Tuesday, 5 June 2018

Stimulants for ADHD in children: Revisited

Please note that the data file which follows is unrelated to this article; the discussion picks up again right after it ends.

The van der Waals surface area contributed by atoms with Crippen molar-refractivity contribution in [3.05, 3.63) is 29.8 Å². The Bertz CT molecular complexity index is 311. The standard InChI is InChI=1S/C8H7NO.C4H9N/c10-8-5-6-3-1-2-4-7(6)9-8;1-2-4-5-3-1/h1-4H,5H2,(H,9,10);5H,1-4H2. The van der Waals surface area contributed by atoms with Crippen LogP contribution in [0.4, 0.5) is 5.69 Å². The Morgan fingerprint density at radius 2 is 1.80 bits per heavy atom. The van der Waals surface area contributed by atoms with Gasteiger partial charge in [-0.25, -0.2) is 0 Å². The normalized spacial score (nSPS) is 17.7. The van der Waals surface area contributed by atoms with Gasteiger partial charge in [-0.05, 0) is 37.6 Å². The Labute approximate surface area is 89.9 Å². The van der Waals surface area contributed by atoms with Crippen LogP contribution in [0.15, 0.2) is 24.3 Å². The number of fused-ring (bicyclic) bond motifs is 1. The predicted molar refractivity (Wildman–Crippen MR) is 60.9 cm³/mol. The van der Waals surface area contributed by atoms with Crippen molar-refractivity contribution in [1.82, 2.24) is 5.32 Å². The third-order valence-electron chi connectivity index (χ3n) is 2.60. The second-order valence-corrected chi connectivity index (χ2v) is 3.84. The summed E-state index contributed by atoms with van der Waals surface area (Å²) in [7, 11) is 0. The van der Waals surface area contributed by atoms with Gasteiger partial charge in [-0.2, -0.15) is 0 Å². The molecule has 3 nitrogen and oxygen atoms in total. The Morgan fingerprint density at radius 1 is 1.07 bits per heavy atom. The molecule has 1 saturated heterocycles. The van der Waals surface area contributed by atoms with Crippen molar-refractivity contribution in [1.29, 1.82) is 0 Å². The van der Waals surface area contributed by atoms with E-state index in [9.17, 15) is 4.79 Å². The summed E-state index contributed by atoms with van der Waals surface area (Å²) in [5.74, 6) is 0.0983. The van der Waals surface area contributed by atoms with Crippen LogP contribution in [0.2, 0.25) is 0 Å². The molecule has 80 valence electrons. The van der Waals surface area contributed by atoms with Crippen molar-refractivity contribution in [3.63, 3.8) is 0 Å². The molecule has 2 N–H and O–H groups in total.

110] May 28, 2018 Therapeutics Letter This Letter reviews our previous publications and research on this topic and explores whether our publications have led to a change in prescribing of stimulants to children in BC. Despite concerns, stimulant drug treatment of childhood attention-deficit/hyperactivity disorder (ADHD) has increased worldwide over the last two decades.1 The optimal management of this behavioral condition remains unknown and this is reflected in the wide variation of stimulant treatment by country, jurisdiction, income, race and ethnicity.1,2 Children are particularly vulnerable to harms of long-term drug therapies and there should be a higher level of evidence of effectiveness to justify their use. In May 2008 we published Letter #69 summarizing the evidence for using Central Nervous System (CNS) stimulants (methylphenidate, dextroamphetamine and mixed amphetamine salts) to treat ADHD in children.3 We concluded that CNS stimulants: improve teacher and parent ratings of hyperactive/impulsive disruptive behaviour; do not improve children’s ratings of anxiety nor measures of academic achievement; do not change the incidence of delinquency or substance abuse at 3 years; decrease height and weight at 3 years; have not been studied for their long-term effects on standardized exams, quality of life, school completion, employment, longevity and future health. We concluded that “better benefit and harm evidence is necessary before long-term stimulant treatment in children can be recommended.” Cochrane systematic reviews of methylphenidate in 20154 and amphetamines in 20165 support our findings and conclusions. In the March 2009 Letter #73 entitled “Atomoxetine for ADHD in Children and Adolescents” we recommended: “Without long-term RCTs showing that atomoxetine improves educational achievement, school completion, employment and future health and in view of the risk of serious harm, use of atomoxetine should be limited to exceptional cases intolerant to other ADHD drugs.” 6 British Columbia birth month study We undertook a study of the utilization of stimulant drugs by BC children 6 to 12 years of age between December 1st 1997 and November 30th 2008. This study found that boys were 41% more likely and girls 77% more likely to be prescribed a stimulant medication if they were born between September and December than if they were born in January.7 Because of school enrolment rules, children born in January are the oldest and those born in December are the youngest in their class. We suggested that poor and disruptive behaviour among the youngest children in a classroom might be driving rates of ADHD diagnosis and treatment. This strongly suggests that teachers, parents and physicians are medicalizing a social rather than a medical problem. The study received global media attention and was reported in many media outlets both in Canada and abroad including Time Magazine, The Globe and Mail, and ABC News.8-10 TI birth month study on stimulant prescribing replicated in other countries Elder et al11 found that the youngest children in fifth and eighth grades in the US are nearly twice as likely as their older classmates to be prescribed ADHD medications. Evans et al12 found that US children born just after the school enrollment cutoff date had a significantly lower incidence of ADHD diagnosis and treatment than those children born before the cutoff date. They estimated that “roughly 20 percent of the 2.5 million children (in the US) who use ADHD stimulants have been misdiagnosed.” An Icelandic study13 found that the relative age of children affects academic performance as well as a child’s risk of being prescribed stimulants for ADHD. A Dutch study14 found that relatively younger students were more than two times as likely to be prescribed methylphenidate as their older classmates. That study also found that most Dutch physicians and teachers were not aware of an association between birth month and ADHD medication use. A German study15 found “robust evidence for school-entry age related misdiagnosis in Germany.” Has stimulant prescribing to children in British Columbia changed between 2000 and 2017? Given the strong evidence for the birth month effect, we expected to see a reduction in prescribing of CNS stimulants to children in BC after 2012. The Figure shows that the use of ADHD drugs in BC children between the ages of 6 to 12 grew between 2002 and 2005, remained steady for several years, then began to climb again in 2010. Over that 17 year period, the percent of BC children 6 to 12 years old receiving ADHD drugs increased from 2.4 to 4.1. We were unable to find evidence that our 2012 BC birth month study findings had any impact on the overall rate of stimulant drug prescribing in BC children. Moreover, the recent increase in stimulant prescribing to BC children remains unexplained and is in need of further study. Figure: Percent of 6-12 year old children receiving ADHD medications in BC, by calendar year Conclusions Whether the benefits of long-term CNS stimulants for ADHD in children outweigh the harms remains unknown. There is convincing evidence that a proportion of boys and girls treated with stimulants in BC and around the world are simply the youngest in their class. There is insufficient evidence to know whether our publications or research findings had an impact on the overall rate of stimulant drug prescribing in BC children. The recent increase in CNS stimulant prescribing in BC is unexplained and concerning. The draft of this Therapeutics Letter was submitted for review to 75 experts and primary care physicians in order to correct any inaccuracies and to ensure that the information is concise and relevant to clinicians. The Therapeutics Initiative is funded by the BC Ministry of Health through a grant to the University of BC. The Therapeutics Initiative provides evidence-based advice about drug therapy, and is not responsible for formulating or adjudicating provincial drug policies. ISSN 2369-8691 (Online) <||> ISSN 2369-8683 (Print) References Polanczyk G, de Lima MS, Horta BL, et al. The worldwide prevalence of ADHD: a systematic review and metaregression analysis. Am J Psychiatry 2007;164(6):942–8. DOI: 10.1176/ajp.2007.164.6.942 Smith, M. Hyperactive Around the World? The History of ADHD in Global Perspective. Social History of Medicine 2017;30(4):767–787. DOI: 10.1093/shm/hkw127 Therapeutics Initiative. What is the evidence for using CNS stimulants to treat ADHD in children? Therapeutics Letter 2008; 69:1-2. Storebø OJ, Ramstad E, Krogh HB, et al. Methylphenidate for children and adolescents with attention deficit hyperactivity disorder (ADHD). Cochrane Database of Systematic Reviews 2015, Issue 11. Art. No.: CD009885. DOI: 10.1002/14651858.CD009885.pub2 Punja S, Shamseer L, Hartling L, et al. Amphetamines for attention deficit hyperactivity disorder (ADHD) in children and adolescents. Cochrane Database of Systematic Reviews 2016, Issue 2. Art. No.: CD009996. DOI: 10.1002/14651858.CD009996.pub2 Therapeutics Initiative. Atomoxetine for ADHD in Children and Adolescents. Therapeutics Letter 2009; 73:1-2. Morrow RL, Garland EJ, Wright JM et al. Influence of relative age on diagnosis and treatment of attention-deficit/hyperactivity disorder in children. CMAJ Canadian Medical Association Journal. 2012;184(7):755-62. DOI: 10.1503/cmaj.111619 Park A. ADHD: Why the Youngest Kids in a Class Are Most Likely to Be Diagnosed. March 06, 2012. Weeks C, Hammer K. ADHD diagnosis more likely for kids born later in the year: study. The Globe and Mail, Mar. 5, 2012. Carollo K. Youngest Kids in Grade More Likely Than Older Peers to Be Diagnosed With ADHD. ABC News, March 5, 2012. Elder TE. The importance of relative standards in ADHD diagnoses: evidence based on exact birth dates. J Health Econ 2010;29(5):641–56. DOI: 10.1016/j.jhealeco.2010.06.003 Evans WN, Morrill MS, Parente ST. Measuring inappropriate medical diagnosis and treatment in survey data: The case of ADHD among school-age children. J Health Econ 2010;29(5):657–73. DOI: 10.1016/j.jhealeco.2010.07.005 Zoega H, Rothman KJ, Huybrechts KF et al. A population-based study of stimulant drug treatment of ADHD and academic progress in children. Pediatrics 2012;130 (1):e53-e62. DOI: 10.1542/peds.2011-3493 Krabbe EE, Thoutenhoofd ED, Conradi M et al. Birth month as predictor of ADHD medication use in Dutch school classes. European Journal of Special Needs Education 2014;29(4):571–8. DOI: 10.1080/08856257.2014.943564 Schwandt H, Wuppermann A. The youngest get the pill: ADHD misdiagnosis in Germany, its regional correlates and international comparison. Labour Econ 2016;43:72–86. DOI: 10.1016/j.labeco.2016.05.018